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The Game Development Thread

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I think it's pretty shocking that this sub-forum is barely touched so I've started this thread for people to discuss what new things their teaching themselves in regards to game programming.

I wrote a pathfinder for the first time last week, I used this article as a guide but mine ended up much simpler, only using one variable to determine the optimal path, but it hasn't failed me yet. Drawing the path was much easier than getting a sprite to actually follow it but I worked quite hard on it over the weekend and apart from a few bugs its working smoothly even with collision turned on, I was expecting a lot of getting stuck to walls.

Writing this also helped me with my trigonometry, I learnt to use atan2(y, x) to point the sprite at the next node. Got stuck for a while when I forgot to convert the result back into degrees. Doh

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I wrote an incredibly over engineered OpenGL 3.2 based sprite renderer at the weekend that uses instancing and geometry shaders. Going to use it to create a tile engine this weekend and see if I can hook my deferred lighting shader into it for that cool realtime lit sprite game look.

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I'm getting to grips with GameMaker and using it's script editing and other functions while I work on my Shmup. It's difficult to get my head around the whole process but it's really exciting.

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Anything your stuck on in particular that we might be able to help with?

I'm thinking I might next work on giving my sprites a field of view for a natural stealth element. I can define the triangle quite easily but detecting Triangle intersects Rectangle looks quite tricky.

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I'm still working on my XNA platform shooter, although progress has slowed ever so slightly upon resuming full time employment.

Currently, my focus is on getting the thing functionally complete, then it's just a matter of adding more content and polish. I'm nearly there. Nearly.

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I'm currently working on our mutiplayer Xbox game, Chompy Chomp Chomp. We're just finishing a rewrite so we can implement online multiplayer a bit better (I say we, it's not me that's doing that bit... that stuff is hard!)

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How about a sneak peek screenshot from you guys developing XNA stuff.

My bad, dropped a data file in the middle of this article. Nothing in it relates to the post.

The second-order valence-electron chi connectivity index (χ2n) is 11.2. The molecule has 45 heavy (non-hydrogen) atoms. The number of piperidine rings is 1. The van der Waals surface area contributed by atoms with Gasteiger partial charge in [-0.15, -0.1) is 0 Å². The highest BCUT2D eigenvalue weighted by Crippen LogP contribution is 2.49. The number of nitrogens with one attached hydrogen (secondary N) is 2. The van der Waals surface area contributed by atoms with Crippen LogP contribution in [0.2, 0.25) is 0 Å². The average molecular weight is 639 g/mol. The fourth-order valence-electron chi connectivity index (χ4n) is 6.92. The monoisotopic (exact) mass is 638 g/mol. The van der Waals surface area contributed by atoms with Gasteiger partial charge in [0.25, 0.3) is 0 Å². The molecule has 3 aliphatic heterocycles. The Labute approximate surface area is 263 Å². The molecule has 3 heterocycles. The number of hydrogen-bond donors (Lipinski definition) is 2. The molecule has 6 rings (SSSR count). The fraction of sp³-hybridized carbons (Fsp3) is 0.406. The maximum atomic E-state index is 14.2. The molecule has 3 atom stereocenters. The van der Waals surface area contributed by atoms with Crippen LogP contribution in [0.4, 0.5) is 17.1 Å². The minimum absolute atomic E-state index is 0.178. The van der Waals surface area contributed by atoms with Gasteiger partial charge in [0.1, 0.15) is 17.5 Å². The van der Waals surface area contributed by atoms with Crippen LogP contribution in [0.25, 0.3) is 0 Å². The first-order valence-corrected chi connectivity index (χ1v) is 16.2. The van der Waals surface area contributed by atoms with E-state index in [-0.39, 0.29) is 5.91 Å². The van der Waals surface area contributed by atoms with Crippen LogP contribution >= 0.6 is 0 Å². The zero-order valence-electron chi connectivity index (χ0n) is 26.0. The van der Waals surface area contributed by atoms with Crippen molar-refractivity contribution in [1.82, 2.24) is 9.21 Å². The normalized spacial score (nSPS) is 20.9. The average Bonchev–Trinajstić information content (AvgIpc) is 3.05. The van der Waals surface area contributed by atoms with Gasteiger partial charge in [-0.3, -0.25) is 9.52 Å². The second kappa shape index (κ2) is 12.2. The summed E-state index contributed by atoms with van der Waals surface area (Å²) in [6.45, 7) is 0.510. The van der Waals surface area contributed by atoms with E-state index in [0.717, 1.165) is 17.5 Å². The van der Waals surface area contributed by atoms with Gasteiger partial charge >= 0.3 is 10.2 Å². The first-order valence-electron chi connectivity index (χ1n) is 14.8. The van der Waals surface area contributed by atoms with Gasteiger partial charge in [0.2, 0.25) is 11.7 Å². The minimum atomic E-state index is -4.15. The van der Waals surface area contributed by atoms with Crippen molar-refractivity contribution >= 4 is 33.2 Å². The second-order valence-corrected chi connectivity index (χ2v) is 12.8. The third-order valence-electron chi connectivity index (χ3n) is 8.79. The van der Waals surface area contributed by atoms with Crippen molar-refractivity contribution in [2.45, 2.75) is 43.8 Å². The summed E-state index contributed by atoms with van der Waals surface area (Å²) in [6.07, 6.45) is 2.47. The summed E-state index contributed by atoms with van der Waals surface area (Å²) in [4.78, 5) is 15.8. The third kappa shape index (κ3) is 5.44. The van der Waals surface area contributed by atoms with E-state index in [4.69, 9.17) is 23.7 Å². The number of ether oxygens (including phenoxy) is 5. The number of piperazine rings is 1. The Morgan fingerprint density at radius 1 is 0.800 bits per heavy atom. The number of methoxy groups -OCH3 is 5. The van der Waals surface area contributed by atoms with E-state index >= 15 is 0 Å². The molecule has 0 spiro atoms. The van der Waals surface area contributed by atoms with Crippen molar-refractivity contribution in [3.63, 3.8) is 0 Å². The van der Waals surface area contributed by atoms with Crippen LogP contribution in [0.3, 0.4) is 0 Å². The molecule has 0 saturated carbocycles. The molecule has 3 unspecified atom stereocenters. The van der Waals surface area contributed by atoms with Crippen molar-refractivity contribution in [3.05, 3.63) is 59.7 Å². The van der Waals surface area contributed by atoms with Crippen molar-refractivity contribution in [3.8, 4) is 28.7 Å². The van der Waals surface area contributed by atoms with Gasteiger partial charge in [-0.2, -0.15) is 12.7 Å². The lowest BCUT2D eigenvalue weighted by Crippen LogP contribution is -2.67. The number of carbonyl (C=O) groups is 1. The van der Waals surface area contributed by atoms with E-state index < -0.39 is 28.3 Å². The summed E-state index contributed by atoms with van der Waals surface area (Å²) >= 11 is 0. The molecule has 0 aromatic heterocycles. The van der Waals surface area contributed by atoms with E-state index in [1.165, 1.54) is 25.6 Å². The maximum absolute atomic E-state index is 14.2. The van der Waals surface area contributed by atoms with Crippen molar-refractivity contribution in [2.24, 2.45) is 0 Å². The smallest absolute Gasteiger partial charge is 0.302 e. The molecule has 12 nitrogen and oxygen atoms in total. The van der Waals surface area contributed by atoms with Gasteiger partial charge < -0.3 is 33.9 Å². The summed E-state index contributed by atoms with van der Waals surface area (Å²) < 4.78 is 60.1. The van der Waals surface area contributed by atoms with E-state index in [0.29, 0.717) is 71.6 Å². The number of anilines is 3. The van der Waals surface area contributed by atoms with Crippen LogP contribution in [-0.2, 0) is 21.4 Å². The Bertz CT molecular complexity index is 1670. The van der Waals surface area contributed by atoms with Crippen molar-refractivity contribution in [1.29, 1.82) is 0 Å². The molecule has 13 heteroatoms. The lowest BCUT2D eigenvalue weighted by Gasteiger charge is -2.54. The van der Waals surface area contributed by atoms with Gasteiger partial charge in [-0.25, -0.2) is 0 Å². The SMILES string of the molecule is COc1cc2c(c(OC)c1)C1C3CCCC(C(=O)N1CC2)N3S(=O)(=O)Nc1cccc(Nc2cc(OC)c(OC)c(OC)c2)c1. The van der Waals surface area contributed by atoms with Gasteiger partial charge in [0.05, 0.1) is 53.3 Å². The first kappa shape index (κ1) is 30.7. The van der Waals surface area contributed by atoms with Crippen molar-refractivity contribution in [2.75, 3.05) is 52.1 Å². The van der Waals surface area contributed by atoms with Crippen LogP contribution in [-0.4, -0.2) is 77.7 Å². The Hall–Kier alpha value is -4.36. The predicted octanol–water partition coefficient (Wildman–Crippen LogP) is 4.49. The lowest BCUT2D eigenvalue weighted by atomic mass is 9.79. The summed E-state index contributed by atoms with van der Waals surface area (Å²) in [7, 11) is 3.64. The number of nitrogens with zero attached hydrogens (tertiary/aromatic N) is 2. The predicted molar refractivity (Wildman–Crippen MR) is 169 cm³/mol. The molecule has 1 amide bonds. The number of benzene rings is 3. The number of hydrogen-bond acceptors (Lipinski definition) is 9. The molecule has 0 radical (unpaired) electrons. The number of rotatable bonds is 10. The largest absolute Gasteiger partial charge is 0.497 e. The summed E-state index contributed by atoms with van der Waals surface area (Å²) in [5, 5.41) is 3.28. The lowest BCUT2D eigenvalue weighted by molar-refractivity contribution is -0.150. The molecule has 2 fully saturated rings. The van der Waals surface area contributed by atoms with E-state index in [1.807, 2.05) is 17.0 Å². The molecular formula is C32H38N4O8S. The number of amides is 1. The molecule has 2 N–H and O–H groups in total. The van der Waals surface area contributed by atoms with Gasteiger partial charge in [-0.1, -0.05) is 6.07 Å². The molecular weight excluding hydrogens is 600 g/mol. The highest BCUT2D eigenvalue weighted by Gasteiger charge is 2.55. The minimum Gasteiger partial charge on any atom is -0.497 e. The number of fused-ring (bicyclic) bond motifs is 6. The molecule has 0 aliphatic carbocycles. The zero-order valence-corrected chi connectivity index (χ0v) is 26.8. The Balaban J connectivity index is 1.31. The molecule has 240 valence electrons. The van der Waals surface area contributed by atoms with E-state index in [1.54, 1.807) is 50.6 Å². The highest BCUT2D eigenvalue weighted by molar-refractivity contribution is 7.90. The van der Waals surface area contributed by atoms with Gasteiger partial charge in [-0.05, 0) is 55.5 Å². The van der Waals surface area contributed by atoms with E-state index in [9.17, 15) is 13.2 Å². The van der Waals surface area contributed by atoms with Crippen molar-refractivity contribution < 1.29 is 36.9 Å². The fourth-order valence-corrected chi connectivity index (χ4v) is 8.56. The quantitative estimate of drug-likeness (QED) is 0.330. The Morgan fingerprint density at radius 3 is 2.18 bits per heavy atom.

I did dip into XNA but I will never finish a project, I get bored as soon as I have an engine up and running and want to move onto something else or lose interest entirely for a few months. Its tough trying to come up with a vision you think is worthy of your time and viable with the lack of asset resources, and I am particularly uninspired by gaming at the moment.

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What happened to the existing "what are you working on thread"? I can't find it at all...

Anyway I've been messing around with Unity with the intentions of using it for Bit By Bit Games' first big project. I've rolled out one update for Endless Lines this year, but I've reached the number of sales I said I'd wait to hit before adding achievements - since most of the reviews wanted achievements... in a action puzzle game... Need to update website. Need to finish the iOS game I've got half written. And I'm lending my programming skills as a contractor to an unannounced game at the moment - was not in the plans when I left AAA dev, but it's going to help pay for me to live during the indie years for a while.

(edit: added some missing words)

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What happened to the existing "what are you working on thread"? I can't find it at all...

Anyway I've been messing around with Unity with the intentions of using it for Bit By Bit Games' first big project. I've rolled out one update for Endless Lines this, but I've reached the number of sales I said I'd wait to hit before adding achievements - since most of the reviews wanted achievements... in a action puzzle game... Need to update website. Need to finish the iOS game I've got half written. And I'm lending my programming skills as a contractor to an unannounced game at the moment - was in the plans when I left AAA dev, but it's going to help pay for me to live during the indie years for a while.

It's there if you filter to posts from further back via changing timeframe in the custom option above the topics list.

Achievements has undoubtedly changed games to a somewhat weird place. Now that they are there people need them everywhere for that target to aim for or they feel aimless which is kind of fair enough really if going for hiscores doesn't hold enough drive. Plus at least some of them hold novelty value too, but I wish some games would reclaim the goldeneye style targets for achievements where they actually rewarded you ingame instead of being just a meaningless point value....

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Anything your stuck on in particular that we might be able to help with?